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The Enigma Of The Universe : I. The Methodological Argument

Published: 29.12.2014
Updated: 13.01.2015

"The assumption of an immaterial psychical substance which is persistent, independent and distinct from the body is prescientific and unscientific. Whoever holds such view is still on the level of the nature-peoples, who conceive every process as the act of an invisible demon. Experience reveals nothing more than the body and its organs. Everything which this organism does, and which transpires within it, must be conceived as the function of its organs. The assumption of a psychical substance is a metaphysical dogma which is at once superfluous and untenable, and which exact science must eliminate entirely."[1]

This argument readily wilts upon examining from epistemological and psychological points of view. For the assertion that knowledge is essentially a characteristic of soul (or a psychical reality) is not a metaphysical dogma but an epistemological fact. That only "living beings" are capable of "knowing" is an empirical fact and at once serves as a criterion for distinguishing "life" from "matter". The whole process of "knowledge" cannot be fully explained merely on physiological basis. Hence, a "psychical reality" is an empirical necessity. Also, all the psychical processes such as thinking, experiencing, remembering, feeling and willing are unexplainable on mere physiological or material definitions. Thus, we have to assume a psychical substance distinct from the body, and as such, this assumption is neither unscientific nor contradictory to experience, as alleged by the above argument.

The materialists try to endorse the methodological argument on the following line of reasoning:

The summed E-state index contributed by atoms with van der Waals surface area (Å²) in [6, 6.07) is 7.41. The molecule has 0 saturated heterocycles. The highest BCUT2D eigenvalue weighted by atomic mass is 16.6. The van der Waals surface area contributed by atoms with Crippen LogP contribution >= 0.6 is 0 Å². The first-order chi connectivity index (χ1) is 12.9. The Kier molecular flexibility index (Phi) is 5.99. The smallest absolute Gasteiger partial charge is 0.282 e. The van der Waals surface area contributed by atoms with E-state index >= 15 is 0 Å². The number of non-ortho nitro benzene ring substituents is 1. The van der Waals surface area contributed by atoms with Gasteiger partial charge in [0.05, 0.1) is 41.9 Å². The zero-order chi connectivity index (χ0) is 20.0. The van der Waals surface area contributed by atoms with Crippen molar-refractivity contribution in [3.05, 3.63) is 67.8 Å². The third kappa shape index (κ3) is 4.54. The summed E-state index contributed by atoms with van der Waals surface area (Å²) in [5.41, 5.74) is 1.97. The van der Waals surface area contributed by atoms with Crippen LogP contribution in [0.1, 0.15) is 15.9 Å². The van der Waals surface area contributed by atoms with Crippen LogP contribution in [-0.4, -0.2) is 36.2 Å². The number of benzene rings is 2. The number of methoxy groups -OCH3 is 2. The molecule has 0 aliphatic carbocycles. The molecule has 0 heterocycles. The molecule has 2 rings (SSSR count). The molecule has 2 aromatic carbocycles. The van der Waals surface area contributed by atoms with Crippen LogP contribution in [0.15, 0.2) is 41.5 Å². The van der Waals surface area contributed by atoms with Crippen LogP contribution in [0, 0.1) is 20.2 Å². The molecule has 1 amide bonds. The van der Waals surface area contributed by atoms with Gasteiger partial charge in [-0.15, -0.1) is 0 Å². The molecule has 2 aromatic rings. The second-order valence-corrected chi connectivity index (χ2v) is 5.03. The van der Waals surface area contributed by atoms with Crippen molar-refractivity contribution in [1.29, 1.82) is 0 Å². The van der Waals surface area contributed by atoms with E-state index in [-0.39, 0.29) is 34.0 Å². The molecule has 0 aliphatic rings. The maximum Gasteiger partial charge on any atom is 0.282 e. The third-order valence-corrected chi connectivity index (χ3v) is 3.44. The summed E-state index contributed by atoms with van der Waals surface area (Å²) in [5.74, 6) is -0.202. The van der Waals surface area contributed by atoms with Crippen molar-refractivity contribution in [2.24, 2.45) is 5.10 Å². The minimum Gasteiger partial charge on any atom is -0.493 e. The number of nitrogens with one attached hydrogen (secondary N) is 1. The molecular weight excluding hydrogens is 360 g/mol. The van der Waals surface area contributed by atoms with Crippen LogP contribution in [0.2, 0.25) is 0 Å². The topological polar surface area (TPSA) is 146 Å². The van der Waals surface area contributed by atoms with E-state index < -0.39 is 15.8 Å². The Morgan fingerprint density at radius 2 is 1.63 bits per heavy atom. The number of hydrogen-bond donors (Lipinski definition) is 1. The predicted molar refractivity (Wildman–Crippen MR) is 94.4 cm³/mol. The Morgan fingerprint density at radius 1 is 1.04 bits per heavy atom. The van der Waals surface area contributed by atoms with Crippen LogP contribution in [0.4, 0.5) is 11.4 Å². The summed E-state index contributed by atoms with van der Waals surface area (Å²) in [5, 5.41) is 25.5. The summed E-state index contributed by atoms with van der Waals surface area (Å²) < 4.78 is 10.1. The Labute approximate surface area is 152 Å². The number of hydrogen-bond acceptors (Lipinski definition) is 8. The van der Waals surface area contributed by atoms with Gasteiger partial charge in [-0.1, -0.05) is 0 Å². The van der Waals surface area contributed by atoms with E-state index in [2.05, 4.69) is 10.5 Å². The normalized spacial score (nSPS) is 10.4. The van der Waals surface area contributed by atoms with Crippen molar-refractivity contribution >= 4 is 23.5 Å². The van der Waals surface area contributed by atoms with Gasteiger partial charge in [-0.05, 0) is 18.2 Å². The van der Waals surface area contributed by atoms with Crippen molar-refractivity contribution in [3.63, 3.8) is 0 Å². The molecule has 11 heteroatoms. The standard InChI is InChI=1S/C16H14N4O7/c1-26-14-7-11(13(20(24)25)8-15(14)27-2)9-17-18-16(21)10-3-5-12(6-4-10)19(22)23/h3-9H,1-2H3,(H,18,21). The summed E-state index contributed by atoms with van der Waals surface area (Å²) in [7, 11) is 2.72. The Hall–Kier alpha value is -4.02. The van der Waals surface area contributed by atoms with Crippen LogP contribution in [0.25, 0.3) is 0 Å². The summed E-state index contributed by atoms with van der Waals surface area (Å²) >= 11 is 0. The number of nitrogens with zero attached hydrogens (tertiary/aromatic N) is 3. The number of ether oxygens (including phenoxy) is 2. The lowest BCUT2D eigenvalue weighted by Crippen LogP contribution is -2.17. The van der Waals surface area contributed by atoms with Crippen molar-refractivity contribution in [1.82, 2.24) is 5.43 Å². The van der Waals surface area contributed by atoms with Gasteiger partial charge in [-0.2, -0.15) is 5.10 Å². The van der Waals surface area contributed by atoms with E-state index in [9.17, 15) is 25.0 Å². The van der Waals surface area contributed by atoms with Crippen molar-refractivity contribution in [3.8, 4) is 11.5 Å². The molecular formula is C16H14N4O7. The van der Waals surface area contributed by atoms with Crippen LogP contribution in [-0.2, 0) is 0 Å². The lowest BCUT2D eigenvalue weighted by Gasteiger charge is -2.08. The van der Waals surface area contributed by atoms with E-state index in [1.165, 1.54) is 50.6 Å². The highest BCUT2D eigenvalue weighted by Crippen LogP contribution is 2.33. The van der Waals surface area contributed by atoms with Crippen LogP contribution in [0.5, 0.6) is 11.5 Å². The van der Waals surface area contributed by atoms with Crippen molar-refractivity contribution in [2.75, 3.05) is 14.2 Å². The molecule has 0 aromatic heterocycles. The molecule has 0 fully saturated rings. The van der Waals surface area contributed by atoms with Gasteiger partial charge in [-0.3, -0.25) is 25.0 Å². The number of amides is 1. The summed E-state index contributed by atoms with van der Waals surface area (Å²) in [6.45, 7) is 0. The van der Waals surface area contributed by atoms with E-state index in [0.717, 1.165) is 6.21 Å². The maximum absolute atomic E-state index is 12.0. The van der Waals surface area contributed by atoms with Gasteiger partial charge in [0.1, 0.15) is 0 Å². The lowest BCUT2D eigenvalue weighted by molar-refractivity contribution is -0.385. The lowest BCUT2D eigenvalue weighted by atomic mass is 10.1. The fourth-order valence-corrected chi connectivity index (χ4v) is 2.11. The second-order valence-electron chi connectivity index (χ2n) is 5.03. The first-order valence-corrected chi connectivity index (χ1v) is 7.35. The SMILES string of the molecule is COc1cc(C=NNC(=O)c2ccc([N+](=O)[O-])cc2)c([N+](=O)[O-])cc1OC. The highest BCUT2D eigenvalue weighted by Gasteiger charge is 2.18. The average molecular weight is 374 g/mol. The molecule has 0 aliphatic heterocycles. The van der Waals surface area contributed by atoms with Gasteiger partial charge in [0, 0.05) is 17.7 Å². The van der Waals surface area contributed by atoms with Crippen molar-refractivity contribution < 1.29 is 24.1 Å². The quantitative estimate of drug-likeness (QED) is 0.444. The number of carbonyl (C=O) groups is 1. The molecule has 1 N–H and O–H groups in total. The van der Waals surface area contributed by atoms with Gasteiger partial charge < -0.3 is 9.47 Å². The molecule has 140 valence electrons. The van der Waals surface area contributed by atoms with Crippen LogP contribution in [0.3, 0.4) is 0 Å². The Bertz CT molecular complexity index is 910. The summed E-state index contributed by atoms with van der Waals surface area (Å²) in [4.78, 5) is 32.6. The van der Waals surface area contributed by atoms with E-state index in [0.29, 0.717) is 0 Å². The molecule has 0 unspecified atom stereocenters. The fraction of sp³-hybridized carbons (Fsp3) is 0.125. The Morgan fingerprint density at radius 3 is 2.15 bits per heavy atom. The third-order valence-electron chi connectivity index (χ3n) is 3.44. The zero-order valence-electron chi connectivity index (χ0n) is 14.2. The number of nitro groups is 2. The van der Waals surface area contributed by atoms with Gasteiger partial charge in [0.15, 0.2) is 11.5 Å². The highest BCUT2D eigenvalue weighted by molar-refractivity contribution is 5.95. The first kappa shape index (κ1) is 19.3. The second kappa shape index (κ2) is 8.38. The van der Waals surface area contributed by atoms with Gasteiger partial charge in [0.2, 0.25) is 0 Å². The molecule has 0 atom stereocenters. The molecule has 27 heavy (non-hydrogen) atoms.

"At any rate, experience never reveals any psychical substance distinct from the psychical processes, which must be regarded as substrate of our thinking, feelings, and willing. It is characteristic of psychical processes that they always appear to us only as occurrences, as effects in which there are no room for a substantial substrate. If, however, in spite of this fact we speak of a soul or mind, our authority for this mode of speech really lies in what we have previously described as fundamental apperception. The function of judgment, once evolved, can only appropriate a thought content in the form of subject and predicate. So long as psychology uses this soul-concept in the same manner as the physicist speaks of magnetism and electricity, where magnetic and electric phenomena are most certainly all that is really given, so long as the soul is only regarded as the subject of psychical processes and is not considered as a self-existent substance, this form of expression cannot be called unscientific. As soon, however, as we assume a psychical substance apart from the body, having independent existence and even continuity of existence after death, we are then going beyond the evidence given in psychical experience. Every substance, however, no matter how thoroughly everything materializes, is eliminated from it, is still always represented to the mind under a material aspect. Everything which persists must, by the very necessity of our ways of thinking, occupy space and hence be material. The assumption of a soul-substance, which materialism so strenuously and indeed so justly rejects, therefore, finally leads to materialism."[2]